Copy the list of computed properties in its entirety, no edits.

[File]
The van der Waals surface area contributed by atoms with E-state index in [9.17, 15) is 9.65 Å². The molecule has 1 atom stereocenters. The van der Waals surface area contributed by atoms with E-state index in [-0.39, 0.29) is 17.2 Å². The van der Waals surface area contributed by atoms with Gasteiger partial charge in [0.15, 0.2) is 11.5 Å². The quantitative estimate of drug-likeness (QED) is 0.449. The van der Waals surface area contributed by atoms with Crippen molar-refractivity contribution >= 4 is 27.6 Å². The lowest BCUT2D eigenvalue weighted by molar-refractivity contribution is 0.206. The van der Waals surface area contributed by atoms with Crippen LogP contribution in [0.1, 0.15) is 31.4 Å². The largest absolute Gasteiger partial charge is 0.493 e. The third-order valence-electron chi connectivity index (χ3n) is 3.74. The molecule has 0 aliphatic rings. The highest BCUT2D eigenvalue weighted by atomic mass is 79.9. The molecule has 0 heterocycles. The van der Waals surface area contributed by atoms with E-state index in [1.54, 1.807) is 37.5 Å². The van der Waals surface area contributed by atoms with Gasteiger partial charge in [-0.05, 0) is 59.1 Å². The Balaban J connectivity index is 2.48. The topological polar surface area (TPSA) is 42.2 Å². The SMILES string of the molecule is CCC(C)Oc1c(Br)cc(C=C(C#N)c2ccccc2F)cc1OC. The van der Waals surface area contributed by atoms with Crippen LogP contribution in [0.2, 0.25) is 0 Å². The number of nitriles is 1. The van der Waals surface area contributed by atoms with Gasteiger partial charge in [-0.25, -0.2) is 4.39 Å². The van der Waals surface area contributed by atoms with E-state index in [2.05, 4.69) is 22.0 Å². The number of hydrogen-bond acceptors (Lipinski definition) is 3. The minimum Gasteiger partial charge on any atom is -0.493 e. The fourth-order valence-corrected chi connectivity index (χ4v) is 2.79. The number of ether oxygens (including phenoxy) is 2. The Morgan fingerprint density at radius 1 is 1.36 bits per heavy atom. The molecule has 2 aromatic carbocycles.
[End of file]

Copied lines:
The van der Waals surface area contributed by atoms with E-state index in [9.17, 15) is 9.65 Å². The molecule has 1 atom stereocenters. The van der Waals surface area contributed by atoms with E-state index in [-0.39, 0.29) is 17.2 Å². The van der Waals surface area contributed by atoms with Gasteiger partial charge in [0.15, 0.2) is 11.5 Å². The quantitative estimate of drug-likeness (QED) is 0.449. The van der Waals surface area contributed by atoms with Crippen molar-refractivity contribution >= 4 is 27.6 Å². The lowest BCUT2D eigenvalue weighted by molar-refractivity contribution is 0.206. The van der Waals surface area contributed by atoms with Crippen LogP contribution in [0.1, 0.15) is 31.4 Å². The largest absolute Gasteiger partial charge is 0.493 e. The third-order valence-electron chi connectivity index (χ3n) is 3.74. The molecule has 0 aliphatic rings. The highest BCUT2D eigenvalue weighted by atomic mass is 79.9. The molecule has 0 heterocycles. The van der Waals surface area contributed by atoms with E-state index in [1.54, 1.807) is 37.5 Å². The van der Waals surface area contributed by atoms with Gasteiger partial charge in [-0.05, 0) is 59.1 Å². The Balaban J connectivity index is 2.48. The topological polar surface area (TPSA) is 42.2 Å². The SMILES string of the molecule is CCC(C)Oc1c(Br)cc(C=C(C#N)c2ccccc2F)cc1OC. The van der Waals surface area contributed by atoms with Crippen LogP contribution in [0.2, 0.25) is 0 Å². The number of nitriles is 1. The van der Waals surface area contributed by atoms with Gasteiger partial charge in [-0.25, -0.2) is 4.39 Å². The van der Waals surface area contributed by atoms with E-state index in [2.05, 4.69) is 22.0 Å². The number of hydrogen-bond acceptors (Lipinski definition) is 3. The minimum Gasteiger partial charge on any atom is -0.493 e. The fourth-order valence-corrected chi connectivity index (χ4v) is 2.79. The number of ether oxygens (including phenoxy) is 2. The Morgan fingerprint density at radius 1 is 1.36 bits per heavy atom. The molecule has 2 aromatic carbocycles.